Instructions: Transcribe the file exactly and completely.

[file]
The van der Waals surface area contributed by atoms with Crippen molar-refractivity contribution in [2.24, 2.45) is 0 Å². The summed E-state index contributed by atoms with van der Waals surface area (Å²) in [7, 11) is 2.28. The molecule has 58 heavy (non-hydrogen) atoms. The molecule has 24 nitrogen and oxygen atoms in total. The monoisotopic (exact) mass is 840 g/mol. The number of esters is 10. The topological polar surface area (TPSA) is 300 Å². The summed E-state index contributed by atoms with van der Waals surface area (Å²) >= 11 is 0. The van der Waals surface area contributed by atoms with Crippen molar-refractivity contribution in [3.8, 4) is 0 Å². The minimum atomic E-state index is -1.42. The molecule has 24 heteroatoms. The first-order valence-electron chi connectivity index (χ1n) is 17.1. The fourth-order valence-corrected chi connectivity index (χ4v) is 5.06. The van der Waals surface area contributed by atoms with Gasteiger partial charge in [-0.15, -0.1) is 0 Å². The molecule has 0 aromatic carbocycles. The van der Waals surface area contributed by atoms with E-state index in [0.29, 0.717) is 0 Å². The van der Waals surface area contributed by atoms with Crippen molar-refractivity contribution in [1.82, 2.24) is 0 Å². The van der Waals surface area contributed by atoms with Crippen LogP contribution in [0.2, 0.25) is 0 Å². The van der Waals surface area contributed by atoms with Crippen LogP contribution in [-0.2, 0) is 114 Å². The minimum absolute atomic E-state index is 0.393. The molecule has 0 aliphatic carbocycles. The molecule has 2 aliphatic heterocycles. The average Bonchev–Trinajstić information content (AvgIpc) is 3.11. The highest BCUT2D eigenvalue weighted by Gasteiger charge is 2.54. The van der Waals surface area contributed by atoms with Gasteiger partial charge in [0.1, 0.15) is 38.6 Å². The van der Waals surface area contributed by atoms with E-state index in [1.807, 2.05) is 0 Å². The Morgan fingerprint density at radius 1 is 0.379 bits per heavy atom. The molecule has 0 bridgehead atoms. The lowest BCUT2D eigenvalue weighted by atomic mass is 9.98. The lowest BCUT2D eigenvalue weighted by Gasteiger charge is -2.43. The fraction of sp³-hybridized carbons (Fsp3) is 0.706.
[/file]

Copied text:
The van der Waals surface area contributed by atoms with Crippen molar-refractivity contribution in [2.24, 2.45) is 0 Å². The summed E-state index contributed by atoms with van der Waals surface area (Å²) in [7, 11) is 2.28. The molecule has 58 heavy (non-hydrogen) atoms. The molecule has 24 nitrogen and oxygen atoms in total. The monoisotopic (exact) mass is 840 g/mol. The number of esters is 10. The topological polar surface area (TPSA) is 300 Å². The summed E-state index contributed by atoms with van der Waals surface area (Å²) >= 11 is 0. The van der Waals surface area contributed by atoms with Crippen molar-refractivity contribution in [3.8, 4) is 0 Å². The minimum atomic E-state index is -1.42. The molecule has 24 heteroatoms. The first-order valence-electron chi connectivity index (χ1n) is 17.1. The fourth-order valence-corrected chi connectivity index (χ4v) is 5.06. The van der Waals surface area contributed by atoms with Gasteiger partial charge in [-0.15, -0.1) is 0 Å². The molecule has 0 aromatic carbocycles. The van der Waals surface area contributed by atoms with E-state index in [0.29, 0.717) is 0 Å². The van der Waals surface area contributed by atoms with Crippen molar-refractivity contribution in [1.82, 2.24) is 0 Å². The van der Waals surface area contributed by atoms with Crippen LogP contribution in [0.2, 0.25) is 0 Å². The van der Waals surface area contributed by atoms with Crippen LogP contribution in [-0.2, 0) is 114 Å². The minimum absolute atomic E-state index is 0.393. The molecule has 0 aliphatic carbocycles. The molecule has 2 aliphatic heterocycles. The average Bonchev–Trinajstić information content (AvgIpc) is 3.11. The highest BCUT2D eigenvalue weighted by Gasteiger charge is 2.54. The van der Waals surface area contributed by atoms with Gasteiger partial charge in [0.1, 0.15) is 38.6 Å². The van der Waals surface area contributed by atoms with E-state index in [1.807, 2.05) is 0 Å². The Morgan fingerprint density at radius 1 is 0.379 bits per heavy atom. The molecule has 0 bridgehead atoms. The lowest BCUT2D eigenvalue weighted by atomic mass is 9.98. The lowest BCUT2D eigenvalue weighted by Gasteiger charge is -2.43. The fraction of sp³-hybridized carbons (Fsp3) is 0.706.